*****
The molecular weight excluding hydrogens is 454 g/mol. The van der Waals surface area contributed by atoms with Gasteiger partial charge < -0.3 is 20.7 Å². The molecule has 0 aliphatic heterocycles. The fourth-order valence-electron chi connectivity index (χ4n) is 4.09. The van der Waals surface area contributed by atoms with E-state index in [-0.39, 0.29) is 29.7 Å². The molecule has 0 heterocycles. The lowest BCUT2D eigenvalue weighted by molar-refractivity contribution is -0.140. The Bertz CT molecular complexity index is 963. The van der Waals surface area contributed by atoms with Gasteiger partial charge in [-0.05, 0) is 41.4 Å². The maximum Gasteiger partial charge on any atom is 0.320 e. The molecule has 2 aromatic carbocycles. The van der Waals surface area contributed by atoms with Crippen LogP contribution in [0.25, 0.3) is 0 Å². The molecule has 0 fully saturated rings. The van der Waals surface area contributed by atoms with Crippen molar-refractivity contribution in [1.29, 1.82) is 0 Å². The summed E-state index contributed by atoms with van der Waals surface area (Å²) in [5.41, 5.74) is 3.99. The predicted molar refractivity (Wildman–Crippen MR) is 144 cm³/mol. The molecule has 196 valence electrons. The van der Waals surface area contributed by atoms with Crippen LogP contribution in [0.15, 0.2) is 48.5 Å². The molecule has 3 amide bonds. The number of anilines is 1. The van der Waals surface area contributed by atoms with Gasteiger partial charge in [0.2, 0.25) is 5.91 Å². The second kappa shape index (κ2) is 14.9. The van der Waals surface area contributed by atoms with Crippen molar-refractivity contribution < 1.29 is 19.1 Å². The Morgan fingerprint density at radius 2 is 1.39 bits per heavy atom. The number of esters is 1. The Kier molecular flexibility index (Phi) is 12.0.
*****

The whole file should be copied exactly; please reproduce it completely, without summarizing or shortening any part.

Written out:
The molecular weight excluding hydrogens is 454 g/mol. The van der Waals surface area contributed by atoms with Gasteiger partial charge < -0.3 is 20.7 Å². The molecule has 0 aliphatic heterocycles. The fourth-order valence-electron chi connectivity index (χ4n) is 4.09. The van der Waals surface area contributed by atoms with E-state index in [-0.39, 0.29) is 29.7 Å². The molecule has 0 heterocycles. The lowest BCUT2D eigenvalue weighted by molar-refractivity contribution is -0.140. The Bertz CT molecular complexity index is 963. The van der Waals surface area contributed by atoms with Gasteiger partial charge in [-0.05, 0) is 41.4 Å². The maximum Gasteiger partial charge on any atom is 0.320 e. The molecule has 2 aromatic carbocycles. The van der Waals surface area contributed by atoms with Crippen LogP contribution in [0.25, 0.3) is 0 Å². The molecule has 0 fully saturated rings. The van der Waals surface area contributed by atoms with Crippen molar-refractivity contribution in [1.29, 1.82) is 0 Å². The summed E-state index contributed by atoms with van der Waals surface area (Å²) in [5.41, 5.74) is 3.99. The predicted molar refractivity (Wildman–Crippen MR) is 144 cm³/mol. The molecule has 196 valence electrons. The van der Waals surface area contributed by atoms with Crippen LogP contribution in [0.15, 0.2) is 48.5 Å². The molecule has 3 amide bonds. The number of anilines is 1. The van der Waals surface area contributed by atoms with Gasteiger partial charge in [0.2, 0.25) is 5.91 Å². The second kappa shape index (κ2) is 14.9. The van der Waals surface area contributed by atoms with Crippen molar-refractivity contribution < 1.29 is 19.1 Å². The Morgan fingerprint density at radius 2 is 1.39 bits per heavy atom. The number of esters is 1. The Kier molecular flexibility index (Phi) is 12.0.